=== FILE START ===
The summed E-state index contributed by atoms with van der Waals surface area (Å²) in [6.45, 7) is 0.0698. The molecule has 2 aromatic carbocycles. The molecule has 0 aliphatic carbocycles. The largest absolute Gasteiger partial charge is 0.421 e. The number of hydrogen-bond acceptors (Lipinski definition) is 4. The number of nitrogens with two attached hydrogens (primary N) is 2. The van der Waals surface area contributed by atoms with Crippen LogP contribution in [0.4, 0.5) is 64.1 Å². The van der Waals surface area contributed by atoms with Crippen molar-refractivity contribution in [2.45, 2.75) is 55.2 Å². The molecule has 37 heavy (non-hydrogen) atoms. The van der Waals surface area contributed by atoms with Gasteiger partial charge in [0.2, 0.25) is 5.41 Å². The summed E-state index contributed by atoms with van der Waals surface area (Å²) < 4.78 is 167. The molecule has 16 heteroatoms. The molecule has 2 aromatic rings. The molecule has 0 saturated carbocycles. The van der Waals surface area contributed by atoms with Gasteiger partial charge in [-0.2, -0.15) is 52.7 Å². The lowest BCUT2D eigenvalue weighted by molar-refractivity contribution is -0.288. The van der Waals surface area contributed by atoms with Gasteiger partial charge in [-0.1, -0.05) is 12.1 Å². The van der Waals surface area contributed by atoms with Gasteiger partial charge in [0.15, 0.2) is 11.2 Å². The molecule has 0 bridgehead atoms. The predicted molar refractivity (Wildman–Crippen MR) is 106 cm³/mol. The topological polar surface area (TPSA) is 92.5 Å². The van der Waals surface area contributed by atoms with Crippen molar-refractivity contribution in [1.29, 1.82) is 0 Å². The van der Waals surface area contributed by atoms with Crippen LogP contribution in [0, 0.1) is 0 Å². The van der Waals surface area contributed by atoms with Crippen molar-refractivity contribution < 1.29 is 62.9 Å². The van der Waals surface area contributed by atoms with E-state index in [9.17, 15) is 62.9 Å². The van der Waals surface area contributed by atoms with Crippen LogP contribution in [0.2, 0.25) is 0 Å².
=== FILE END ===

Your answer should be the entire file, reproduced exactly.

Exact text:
The summed E-state index contributed by atoms with van der Waals surface area (Å²) in [6.45, 7) is 0.0698. The molecule has 2 aromatic carbocycles. The molecule has 0 aliphatic carbocycles. The largest absolute Gasteiger partial charge is 0.421 e. The number of hydrogen-bond acceptors (Lipinski definition) is 4. The number of nitrogens with two attached hydrogens (primary N) is 2. The van der Waals surface area contributed by atoms with Crippen LogP contribution in [0.4, 0.5) is 64.1 Å². The van der Waals surface area contributed by atoms with Crippen molar-refractivity contribution in [2.45, 2.75) is 55.2 Å². The molecule has 37 heavy (non-hydrogen) atoms. The van der Waals surface area contributed by atoms with Gasteiger partial charge in [0.2, 0.25) is 5.41 Å². The summed E-state index contributed by atoms with van der Waals surface area (Å²) < 4.78 is 167. The molecule has 16 heteroatoms. The molecule has 2 aromatic rings. The molecule has 0 saturated carbocycles. The van der Waals surface area contributed by atoms with Gasteiger partial charge in [-0.2, -0.15) is 52.7 Å². The lowest BCUT2D eigenvalue weighted by molar-refractivity contribution is -0.288. The van der Waals surface area contributed by atoms with Gasteiger partial charge in [-0.1, -0.05) is 12.1 Å². The van der Waals surface area contributed by atoms with Gasteiger partial charge in [0.15, 0.2) is 11.2 Å². The molecule has 0 bridgehead atoms. The predicted molar refractivity (Wildman–Crippen MR) is 106 cm³/mol. The topological polar surface area (TPSA) is 92.5 Å². The van der Waals surface area contributed by atoms with Crippen molar-refractivity contribution in [1.29, 1.82) is 0 Å². The van der Waals surface area contributed by atoms with Crippen LogP contribution in [0, 0.1) is 0 Å². The van der Waals surface area contributed by atoms with Crippen molar-refractivity contribution < 1.29 is 62.9 Å². The van der Waals surface area contributed by atoms with E-state index in [9.17, 15) is 62.9 Å². The van der Waals surface area contributed by atoms with Crippen LogP contribution in [0.2, 0.25) is 0 Å².